The temple town of Thiruvadigai near Banrutti in Cuddalore district celebrates this destruction of the Tripuras by Shiva. The temple is presided by Veeratteswarar and is another of the Ashta Veeratta Sthalas. The goddess goes by the name of Tripurasundari, who had accompanied Shiva on the destruction of the Tripuras. Swami is also known as Tripuraari, Tripuranthaka Moorthi and so on. It is a paadal pettra sthalam and has been graced by the presence of Appar and his sister Thilagavathi Ammaiyar.
It was here that Appar got his name Thirunavukkarasar. Appar was born in a village named thiruvamoor near Thiruvadigai. He was a staunch follower of Jainism, while his sister remained a Shaiva and worshipped Veeratteswarar continuously. Once Appar suffered from severe stomach ache. No amount of mantras from the Jain Moks could alleviate the pain. The suffering on the other hand increased with time. Appar was taken to his sister in Thiruvadigai and he begged her to cure him. Thilagavathi ran into the sanctum and taking some holy ash rubbed it onto Appars stomach and asked him to ingest some. The moment the vibhuti entered his mouth, the ache vanished leaving absolutely no trace at all. Appar immediately realised the greatness of the temple and became a Shaiva at once. He sang his very first pathigam on the Lord of Thiruvadigai and thus was born Thevaram, the sacred Shaivite hymn. Extremely happy with his song Shiva gave him the title Navukkarasar (King of tongues). Appar stayed at Thiruvadigai and with his sister performed the Uzhavaarathondu or the cleanup of the temple. To this day the temple remains sparklingly clean.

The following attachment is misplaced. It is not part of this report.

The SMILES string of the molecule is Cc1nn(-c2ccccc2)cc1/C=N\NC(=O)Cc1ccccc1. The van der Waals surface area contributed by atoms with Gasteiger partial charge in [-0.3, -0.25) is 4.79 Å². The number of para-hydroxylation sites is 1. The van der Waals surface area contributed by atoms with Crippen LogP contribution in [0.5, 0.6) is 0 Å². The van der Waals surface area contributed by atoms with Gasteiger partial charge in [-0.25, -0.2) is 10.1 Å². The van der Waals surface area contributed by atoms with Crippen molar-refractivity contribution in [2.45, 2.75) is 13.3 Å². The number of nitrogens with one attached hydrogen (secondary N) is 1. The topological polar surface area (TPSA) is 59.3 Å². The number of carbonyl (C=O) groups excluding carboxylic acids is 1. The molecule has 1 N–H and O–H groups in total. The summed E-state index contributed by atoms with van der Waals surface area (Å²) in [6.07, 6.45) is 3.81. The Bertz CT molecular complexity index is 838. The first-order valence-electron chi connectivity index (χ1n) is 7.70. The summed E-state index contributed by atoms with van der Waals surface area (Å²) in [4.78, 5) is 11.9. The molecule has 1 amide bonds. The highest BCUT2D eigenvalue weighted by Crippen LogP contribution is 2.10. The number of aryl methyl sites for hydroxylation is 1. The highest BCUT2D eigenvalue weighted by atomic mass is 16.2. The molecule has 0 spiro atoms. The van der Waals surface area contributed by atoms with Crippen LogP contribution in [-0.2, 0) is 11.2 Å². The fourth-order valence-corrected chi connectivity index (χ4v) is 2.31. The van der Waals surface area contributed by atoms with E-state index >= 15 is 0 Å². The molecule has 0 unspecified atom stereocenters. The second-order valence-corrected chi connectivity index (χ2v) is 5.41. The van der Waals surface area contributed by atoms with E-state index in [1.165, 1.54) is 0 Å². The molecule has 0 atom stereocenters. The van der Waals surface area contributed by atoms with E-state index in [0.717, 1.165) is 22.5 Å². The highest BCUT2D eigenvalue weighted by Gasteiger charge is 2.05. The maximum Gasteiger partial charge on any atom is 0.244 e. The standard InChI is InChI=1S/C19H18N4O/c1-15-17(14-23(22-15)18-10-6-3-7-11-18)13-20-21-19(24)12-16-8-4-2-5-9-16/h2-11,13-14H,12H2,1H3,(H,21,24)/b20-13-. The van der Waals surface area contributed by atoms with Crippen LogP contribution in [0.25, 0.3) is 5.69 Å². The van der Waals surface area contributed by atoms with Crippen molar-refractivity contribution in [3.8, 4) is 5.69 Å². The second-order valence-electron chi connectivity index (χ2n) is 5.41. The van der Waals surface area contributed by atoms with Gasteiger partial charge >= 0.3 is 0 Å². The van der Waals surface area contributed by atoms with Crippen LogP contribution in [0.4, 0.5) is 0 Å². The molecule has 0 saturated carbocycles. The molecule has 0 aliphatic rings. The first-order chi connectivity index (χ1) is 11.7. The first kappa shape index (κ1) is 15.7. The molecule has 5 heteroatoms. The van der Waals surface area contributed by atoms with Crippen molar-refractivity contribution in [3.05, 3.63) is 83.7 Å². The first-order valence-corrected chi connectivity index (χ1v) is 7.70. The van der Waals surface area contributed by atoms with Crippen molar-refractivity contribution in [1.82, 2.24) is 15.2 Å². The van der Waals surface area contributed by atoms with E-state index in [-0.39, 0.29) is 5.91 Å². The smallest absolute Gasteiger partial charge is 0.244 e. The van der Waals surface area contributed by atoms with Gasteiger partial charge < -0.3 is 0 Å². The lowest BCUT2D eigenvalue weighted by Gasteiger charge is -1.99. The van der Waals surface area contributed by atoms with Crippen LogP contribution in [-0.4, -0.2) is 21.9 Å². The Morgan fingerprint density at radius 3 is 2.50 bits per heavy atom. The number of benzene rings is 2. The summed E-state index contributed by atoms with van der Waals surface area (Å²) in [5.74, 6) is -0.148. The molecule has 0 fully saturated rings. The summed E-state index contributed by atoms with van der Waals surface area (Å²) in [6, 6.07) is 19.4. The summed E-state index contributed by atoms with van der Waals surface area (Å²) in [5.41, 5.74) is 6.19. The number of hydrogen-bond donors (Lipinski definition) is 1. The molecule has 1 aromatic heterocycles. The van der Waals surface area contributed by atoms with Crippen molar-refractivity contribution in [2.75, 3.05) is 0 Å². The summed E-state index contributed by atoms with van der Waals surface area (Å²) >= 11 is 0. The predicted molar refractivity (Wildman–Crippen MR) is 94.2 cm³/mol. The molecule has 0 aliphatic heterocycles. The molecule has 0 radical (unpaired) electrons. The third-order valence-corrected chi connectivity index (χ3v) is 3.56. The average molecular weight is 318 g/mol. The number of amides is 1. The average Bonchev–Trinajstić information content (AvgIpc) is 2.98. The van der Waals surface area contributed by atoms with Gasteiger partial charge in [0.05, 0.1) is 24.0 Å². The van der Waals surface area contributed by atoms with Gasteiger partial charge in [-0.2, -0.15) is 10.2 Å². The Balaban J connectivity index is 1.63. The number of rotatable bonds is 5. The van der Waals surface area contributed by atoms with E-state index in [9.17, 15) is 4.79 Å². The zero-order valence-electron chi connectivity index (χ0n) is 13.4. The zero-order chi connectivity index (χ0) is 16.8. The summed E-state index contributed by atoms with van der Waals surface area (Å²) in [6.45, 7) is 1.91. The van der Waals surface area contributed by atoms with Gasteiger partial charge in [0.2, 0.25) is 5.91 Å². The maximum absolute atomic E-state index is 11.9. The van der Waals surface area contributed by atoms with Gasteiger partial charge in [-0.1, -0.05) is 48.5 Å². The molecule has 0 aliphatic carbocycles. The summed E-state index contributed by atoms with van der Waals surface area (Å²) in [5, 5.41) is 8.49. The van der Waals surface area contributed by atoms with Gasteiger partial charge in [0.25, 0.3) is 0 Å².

The temple also sports the soolatheertham. It is believed that people who drink water from the theertham will be cured of ulcers, stomach aches and any gastointestinal disease. The temple is itself built like a chariot to comemmorate the chariot that Shiva had ridden on for the Tripura Samharam. The practice of having car festivals at temples also originated at this place. It is also believed that Raja Raja Chola modeled the famous Brihadeeswara temple at Thanjavur after this temple. The shadow of the gopuram at Thiruvadigai does not fall on the ground at any point of time.
Thiruvadigai is the only veeratta sthala to be graced by the Thevara moovar of Appar, Sundarar and ThirugnanaSambandhar. The sanctum has a beautiflu shivalinga. Behind the linga is a stucco work depicting the marriage of Swami and Ambal. Shiva gave darshan to Appar in his Thirumana Kolam (Married form) at Thiruvadigai and hence a lot of marriages are solemnised in the temple premises. The sthala by itself happens to be a thirumana kshetra like Madurai, where the goddess is located to the right of Parameshwara.
A popular belief exists that the lord of the place delivers his devotees from Ego, Karma and Maya, the three impurities of mortal beings. People who come to the temple with Aanava (the ‘I’ factor) do not get to return again. Such is the power of the temple. Temple protocol demands that the devotees remain with their heads bowed to the lord. While applying the sacred ash, one has to bend his head and do so to represent the fact that we are submitting to him full-heartedly.
There are two main festivals in the temple. The appar thiruvizha takes place in the month of Chithira and lasts for 10 days. It celebrates the curing of Appar’s disease and the Darshan given by Maheshwara to him. The second one takes place in Vaikasi and is the brahmotsavam of the temple, when the Tripura Samhara is acted out and grand scale poojas take place.Apart from these, Karthika Somavaram, Thiruvadhirai and Pradhoshams also see a large gathering of devotees.
Thiruvadigai is a place worth a visit by any human being. As was said earlier, it is only with the destruction of the three impurities of the mind does divine bliss come to us mortals. And what better place to seek for the same than where the Lord had symbolically destroyed them himself.
Thiruvadigai is located very near to Cuddalore, Pondicherry and Banrutti and is easily accessible by road and rail.